Tuesday, June 11, 2013

Let me play devil’s advocate!

Don’t you love it when you are in a brainstorming session or a board strategic planning session and some board member or team member says any of the following:

  • I’m just playing devil’s advocate ...
  • If it ain’t broke, don’t fix it ...
  • But, we’ve always done it this way ...
In my 35+ years of facilitating boards and planning sessions, nothing seems to kill a great discussion more than these and similar comments from “well-meaning” participants.

Well meaning? Bull roar!


At the beginning of a session, most facilitators remind participants that “we’re just surfacing ideas now; we’ll evaluate later.”


One tactic to help reduce these type of comments is to start your sessions with a brief “Yes but” exercise.


Here’s how it goes:

#1 Ask if anyone in the room has a birthday this month (or week or day). If so, great; if not, doesn’t matter!

#2 Tell the group to “pair up” and to plan a birthday party. They must do this with one person suggesting something (such as we can have a cake) and the partner saying “yes, BUT, some people may not be able to eat sweets.” Continue this for 3-5 minutes. Each time one partner says “we could ...”, the other partner responds with “yes, BUT ...”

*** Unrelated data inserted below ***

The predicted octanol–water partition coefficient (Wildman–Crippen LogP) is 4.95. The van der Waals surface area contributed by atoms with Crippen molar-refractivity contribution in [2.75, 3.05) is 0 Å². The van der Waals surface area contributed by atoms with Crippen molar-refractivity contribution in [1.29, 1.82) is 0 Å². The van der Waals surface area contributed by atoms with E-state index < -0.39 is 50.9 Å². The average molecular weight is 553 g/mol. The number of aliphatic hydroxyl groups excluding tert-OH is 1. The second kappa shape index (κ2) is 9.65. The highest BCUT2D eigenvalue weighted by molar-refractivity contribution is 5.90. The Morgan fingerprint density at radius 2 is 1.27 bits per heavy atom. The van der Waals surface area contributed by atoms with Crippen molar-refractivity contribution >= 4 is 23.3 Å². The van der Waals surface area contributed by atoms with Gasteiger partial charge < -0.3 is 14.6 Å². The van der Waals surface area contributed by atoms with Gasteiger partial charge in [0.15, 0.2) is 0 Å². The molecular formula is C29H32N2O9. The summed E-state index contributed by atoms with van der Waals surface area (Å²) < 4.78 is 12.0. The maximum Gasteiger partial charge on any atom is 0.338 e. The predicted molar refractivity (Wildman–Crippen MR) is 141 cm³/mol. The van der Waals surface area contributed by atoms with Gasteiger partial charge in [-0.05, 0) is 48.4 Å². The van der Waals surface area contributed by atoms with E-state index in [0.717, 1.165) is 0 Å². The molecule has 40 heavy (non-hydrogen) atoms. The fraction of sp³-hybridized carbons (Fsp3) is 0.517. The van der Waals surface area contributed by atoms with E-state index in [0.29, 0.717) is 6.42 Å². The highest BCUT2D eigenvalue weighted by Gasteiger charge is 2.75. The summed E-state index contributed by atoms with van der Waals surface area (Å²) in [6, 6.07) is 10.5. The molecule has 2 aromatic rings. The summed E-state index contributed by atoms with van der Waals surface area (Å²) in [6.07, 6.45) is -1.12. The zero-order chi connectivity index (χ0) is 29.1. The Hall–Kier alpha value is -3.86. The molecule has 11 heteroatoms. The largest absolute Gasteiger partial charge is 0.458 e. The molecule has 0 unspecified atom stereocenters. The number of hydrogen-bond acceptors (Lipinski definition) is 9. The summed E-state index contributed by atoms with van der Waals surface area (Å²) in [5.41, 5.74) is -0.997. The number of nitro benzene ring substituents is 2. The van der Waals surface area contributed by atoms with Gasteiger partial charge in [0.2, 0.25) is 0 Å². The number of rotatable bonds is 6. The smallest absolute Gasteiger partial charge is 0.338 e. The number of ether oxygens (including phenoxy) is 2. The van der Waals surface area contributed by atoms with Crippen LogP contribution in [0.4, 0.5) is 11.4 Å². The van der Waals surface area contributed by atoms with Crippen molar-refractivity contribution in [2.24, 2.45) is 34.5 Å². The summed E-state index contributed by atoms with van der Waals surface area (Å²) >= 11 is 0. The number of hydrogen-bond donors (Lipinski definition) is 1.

#3 After four or five minutes, stop the group and ask how they felt about all their ideas being “shot down” with a “yes, BUT.”

#4 Now, tell the group we’re going to plan another birthday party.

#5 Only, this time, after the first partner says “we could do something (such as have a birthday cake); the other partner says “Yes, AND, we could decorated it with ...” Continue this for 3-5 minutes. Each time one partner says “we could ...”, the other partner responds with “yes, AND ...”

#6 After four or five minutes, stop the group and ask how they felt about all their ideas being “expanded” with a “yes, AND.”
As facilitator, you say “as we plan (or brainstorm) today, let’s remember not to have any ‘Yes, Buts’.” And if someone does that, it is okay to “call them out.”

Try it at your next staff meeting or board meeting or committee meeting.

You’ll find the majority of participants will love saying “yes, AND” ... and you’ll find better results from your time together.

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